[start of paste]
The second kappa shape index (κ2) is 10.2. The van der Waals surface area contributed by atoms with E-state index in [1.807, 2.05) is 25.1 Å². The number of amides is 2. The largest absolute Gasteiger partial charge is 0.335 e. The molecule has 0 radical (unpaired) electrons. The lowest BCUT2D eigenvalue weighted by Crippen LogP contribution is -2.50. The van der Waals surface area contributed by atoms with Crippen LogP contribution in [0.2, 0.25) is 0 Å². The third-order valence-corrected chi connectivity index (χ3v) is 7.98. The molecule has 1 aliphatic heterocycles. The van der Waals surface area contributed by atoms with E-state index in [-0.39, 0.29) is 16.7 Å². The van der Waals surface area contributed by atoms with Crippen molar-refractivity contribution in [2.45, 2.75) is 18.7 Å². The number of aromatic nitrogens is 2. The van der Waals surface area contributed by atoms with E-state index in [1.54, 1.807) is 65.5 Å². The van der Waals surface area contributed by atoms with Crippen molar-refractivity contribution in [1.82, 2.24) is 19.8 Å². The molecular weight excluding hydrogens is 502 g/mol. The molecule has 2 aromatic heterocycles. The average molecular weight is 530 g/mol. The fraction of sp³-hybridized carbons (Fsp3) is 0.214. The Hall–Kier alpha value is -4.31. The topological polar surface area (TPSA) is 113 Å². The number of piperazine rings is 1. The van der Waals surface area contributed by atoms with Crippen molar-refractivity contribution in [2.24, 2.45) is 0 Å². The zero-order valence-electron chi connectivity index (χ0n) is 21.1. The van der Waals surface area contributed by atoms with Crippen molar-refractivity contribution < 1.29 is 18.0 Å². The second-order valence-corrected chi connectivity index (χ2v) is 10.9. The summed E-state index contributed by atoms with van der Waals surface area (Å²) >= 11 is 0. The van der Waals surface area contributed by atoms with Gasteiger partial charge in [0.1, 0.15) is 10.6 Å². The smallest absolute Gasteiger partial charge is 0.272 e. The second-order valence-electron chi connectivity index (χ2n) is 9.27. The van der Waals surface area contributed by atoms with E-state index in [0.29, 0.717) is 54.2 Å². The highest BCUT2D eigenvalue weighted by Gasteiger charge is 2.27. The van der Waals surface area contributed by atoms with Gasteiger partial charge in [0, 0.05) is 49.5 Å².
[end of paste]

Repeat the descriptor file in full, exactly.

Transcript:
The second kappa shape index (κ2) is 10.2. The van der Waals surface area contributed by atoms with E-state index in [1.807, 2.05) is 25.1 Å². The number of amides is 2. The largest absolute Gasteiger partial charge is 0.335 e. The molecule has 0 radical (unpaired) electrons. The lowest BCUT2D eigenvalue weighted by Crippen LogP contribution is -2.50. The van der Waals surface area contributed by atoms with Crippen LogP contribution in [0.2, 0.25) is 0 Å². The third-order valence-corrected chi connectivity index (χ3v) is 7.98. The molecule has 1 aliphatic heterocycles. The van der Waals surface area contributed by atoms with E-state index in [-0.39, 0.29) is 16.7 Å². The van der Waals surface area contributed by atoms with Crippen molar-refractivity contribution in [2.45, 2.75) is 18.7 Å². The number of aromatic nitrogens is 2. The van der Waals surface area contributed by atoms with E-state index in [1.54, 1.807) is 65.5 Å². The van der Waals surface area contributed by atoms with Crippen molar-refractivity contribution in [1.82, 2.24) is 19.8 Å². The molecular weight excluding hydrogens is 502 g/mol. The molecule has 2 aromatic heterocycles. The average molecular weight is 530 g/mol. The fraction of sp³-hybridized carbons (Fsp3) is 0.214. The Hall–Kier alpha value is -4.31. The topological polar surface area (TPSA) is 113 Å². The number of piperazine rings is 1. The van der Waals surface area contributed by atoms with Crippen molar-refractivity contribution in [2.24, 2.45) is 0 Å². The zero-order valence-electron chi connectivity index (χ0n) is 21.1. The van der Waals surface area contributed by atoms with Crippen molar-refractivity contribution < 1.29 is 18.0 Å². The second-order valence-corrected chi connectivity index (χ2v) is 10.9. The summed E-state index contributed by atoms with van der Waals surface area (Å²) >= 11 is 0. The van der Waals surface area contributed by atoms with Gasteiger partial charge in [0.1, 0.15) is 10.6 Å². The smallest absolute Gasteiger partial charge is 0.272 e. The second-order valence-electron chi connectivity index (χ2n) is 9.27. The van der Waals surface area contributed by atoms with E-state index in [0.29, 0.717) is 54.2 Å². The highest BCUT2D eigenvalue weighted by Gasteiger charge is 2.27. The van der Waals surface area contributed by atoms with Gasteiger partial charge in [0, 0.05) is 49.5 Å².